"There are different kinds of prisons," Carla Buckley writes, "some with walls and floors and doors, and others built even more sturdily out of things you can't see--love and hope and fear."
Dana Carlson escaped the prison of her small hometown, Black Bear, Minn., or so she thought. She made a life of bringing down buildings when she became part owner of a demolition company. Despite all the literal freedom in her life, her past and the walls she created in her family continue to imprison Dana. So when her niece calls to say Dana's sister is dying of kidney disease, Dana isn't sure if she has dynamite powerful enough to free herself and those she loves, figuratively speaking.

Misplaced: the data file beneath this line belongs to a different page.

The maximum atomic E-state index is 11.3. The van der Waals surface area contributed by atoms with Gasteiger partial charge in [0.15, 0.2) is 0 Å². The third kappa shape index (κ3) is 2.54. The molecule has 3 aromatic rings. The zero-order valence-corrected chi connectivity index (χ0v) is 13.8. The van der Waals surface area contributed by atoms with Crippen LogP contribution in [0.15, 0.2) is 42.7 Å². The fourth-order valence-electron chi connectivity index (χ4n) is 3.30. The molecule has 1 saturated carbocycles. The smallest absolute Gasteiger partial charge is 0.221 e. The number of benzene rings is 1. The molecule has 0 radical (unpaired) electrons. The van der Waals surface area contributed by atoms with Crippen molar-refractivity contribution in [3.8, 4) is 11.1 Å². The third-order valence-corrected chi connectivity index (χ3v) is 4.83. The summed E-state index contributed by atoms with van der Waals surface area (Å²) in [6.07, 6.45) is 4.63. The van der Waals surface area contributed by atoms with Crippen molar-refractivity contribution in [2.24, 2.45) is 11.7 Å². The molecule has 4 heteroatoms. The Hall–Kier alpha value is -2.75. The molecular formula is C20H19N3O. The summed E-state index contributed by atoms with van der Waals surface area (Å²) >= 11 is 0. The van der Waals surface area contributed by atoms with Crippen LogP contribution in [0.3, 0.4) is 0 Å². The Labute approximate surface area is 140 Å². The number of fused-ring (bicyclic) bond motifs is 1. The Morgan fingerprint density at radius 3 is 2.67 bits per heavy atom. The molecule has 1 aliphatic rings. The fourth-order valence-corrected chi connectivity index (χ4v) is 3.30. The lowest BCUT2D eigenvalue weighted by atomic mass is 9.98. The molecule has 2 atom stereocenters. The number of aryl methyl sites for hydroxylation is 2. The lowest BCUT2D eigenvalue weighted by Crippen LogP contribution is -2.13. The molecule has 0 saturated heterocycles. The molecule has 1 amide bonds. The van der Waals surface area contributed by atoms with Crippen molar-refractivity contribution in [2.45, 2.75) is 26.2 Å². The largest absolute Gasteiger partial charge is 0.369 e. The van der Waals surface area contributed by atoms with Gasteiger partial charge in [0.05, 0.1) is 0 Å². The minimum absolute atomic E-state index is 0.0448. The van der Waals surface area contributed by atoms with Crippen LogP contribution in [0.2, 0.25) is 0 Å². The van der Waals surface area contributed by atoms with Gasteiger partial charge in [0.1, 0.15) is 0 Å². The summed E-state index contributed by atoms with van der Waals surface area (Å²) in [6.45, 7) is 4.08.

Like Buckley's debut novel, The Things That Keep Us Here, Invisible offers readers haunting questions without right or wrong answers. Buckley's ability to create fully realized characters with whom readers easily empathize makes the ethical dilemmas the characters encounter frighteningly powerful. Additionally, Buckley's obvious understanding of the science included in the plot--biological and chemical--intensifies the novel's suspense and will likely have readers scrutinizing the ingredients in everything they buy.
The complexity of Invisible creates a satisfying reading experience, but it's Buckley's careful and purposeful depiction of the characters' relationships that cements everything together, allowing readers to envision their own prisons built of "love and hope and fear." Invisible is simultaneously terrifying and encouraging. What more should a great read be? --Jen Forbus of Jen's Book Thoughts